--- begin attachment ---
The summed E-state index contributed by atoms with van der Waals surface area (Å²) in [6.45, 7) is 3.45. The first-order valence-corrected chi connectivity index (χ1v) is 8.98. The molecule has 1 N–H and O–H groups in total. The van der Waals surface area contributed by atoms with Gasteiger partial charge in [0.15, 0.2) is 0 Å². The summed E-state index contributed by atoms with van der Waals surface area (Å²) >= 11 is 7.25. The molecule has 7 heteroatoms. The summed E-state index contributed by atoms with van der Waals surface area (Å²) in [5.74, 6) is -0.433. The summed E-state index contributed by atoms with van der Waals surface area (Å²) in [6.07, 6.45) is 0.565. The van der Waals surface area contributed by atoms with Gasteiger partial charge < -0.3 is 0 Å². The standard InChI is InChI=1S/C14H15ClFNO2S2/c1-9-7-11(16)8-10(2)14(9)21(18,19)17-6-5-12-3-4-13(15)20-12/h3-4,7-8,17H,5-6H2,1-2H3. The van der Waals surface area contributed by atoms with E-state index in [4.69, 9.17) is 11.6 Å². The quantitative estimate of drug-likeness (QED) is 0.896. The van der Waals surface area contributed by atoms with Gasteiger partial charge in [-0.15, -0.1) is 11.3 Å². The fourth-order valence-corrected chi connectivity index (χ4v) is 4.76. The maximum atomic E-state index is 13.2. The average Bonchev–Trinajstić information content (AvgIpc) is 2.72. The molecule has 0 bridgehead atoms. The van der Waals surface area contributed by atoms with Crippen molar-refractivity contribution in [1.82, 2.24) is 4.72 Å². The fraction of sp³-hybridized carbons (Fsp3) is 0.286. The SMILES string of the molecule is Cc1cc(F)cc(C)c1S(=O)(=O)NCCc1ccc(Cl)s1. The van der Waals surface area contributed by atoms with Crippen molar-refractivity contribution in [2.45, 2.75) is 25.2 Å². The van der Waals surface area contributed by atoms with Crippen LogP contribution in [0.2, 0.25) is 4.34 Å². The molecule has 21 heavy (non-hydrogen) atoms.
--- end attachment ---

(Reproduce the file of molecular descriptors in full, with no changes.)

The summed E-state index contributed by atoms with van der Waals surface area (Å²) in [6.45, 7) is 3.45. The first-order valence-corrected chi connectivity index (χ1v) is 8.98. The molecule has 1 N–H and O–H groups in total. The van der Waals surface area contributed by atoms with Gasteiger partial charge in [0.15, 0.2) is 0 Å². The summed E-state index contributed by atoms with van der Waals surface area (Å²) >= 11 is 7.25. The molecule has 7 heteroatoms. The summed E-state index contributed by atoms with van der Waals surface area (Å²) in [5.74, 6) is -0.433. The summed E-state index contributed by atoms with van der Waals surface area (Å²) in [6.07, 6.45) is 0.565. The van der Waals surface area contributed by atoms with Gasteiger partial charge < -0.3 is 0 Å². The standard InChI is InChI=1S/C14H15ClFNO2S2/c1-9-7-11(16)8-10(2)14(9)21(18,19)17-6-5-12-3-4-13(15)20-12/h3-4,7-8,17H,5-6H2,1-2H3. The van der Waals surface area contributed by atoms with E-state index in [4.69, 9.17) is 11.6 Å². The quantitative estimate of drug-likeness (QED) is 0.896. The van der Waals surface area contributed by atoms with Gasteiger partial charge in [-0.15, -0.1) is 11.3 Å². The fourth-order valence-corrected chi connectivity index (χ4v) is 4.76. The maximum atomic E-state index is 13.2. The average Bonchev–Trinajstić information content (AvgIpc) is 2.72. The molecule has 0 bridgehead atoms. The van der Waals surface area contributed by atoms with Crippen molar-refractivity contribution in [1.82, 2.24) is 4.72 Å². The fraction of sp³-hybridized carbons (Fsp3) is 0.286. The SMILES string of the molecule is Cc1cc(F)cc(C)c1S(=O)(=O)NCCc1ccc(Cl)s1. The van der Waals surface area contributed by atoms with Crippen molar-refractivity contribution in [2.45, 2.75) is 25.2 Å². The van der Waals surface area contributed by atoms with Crippen LogP contribution in [0.2, 0.25) is 4.34 Å². The molecule has 21 heavy (non-hydrogen) atoms.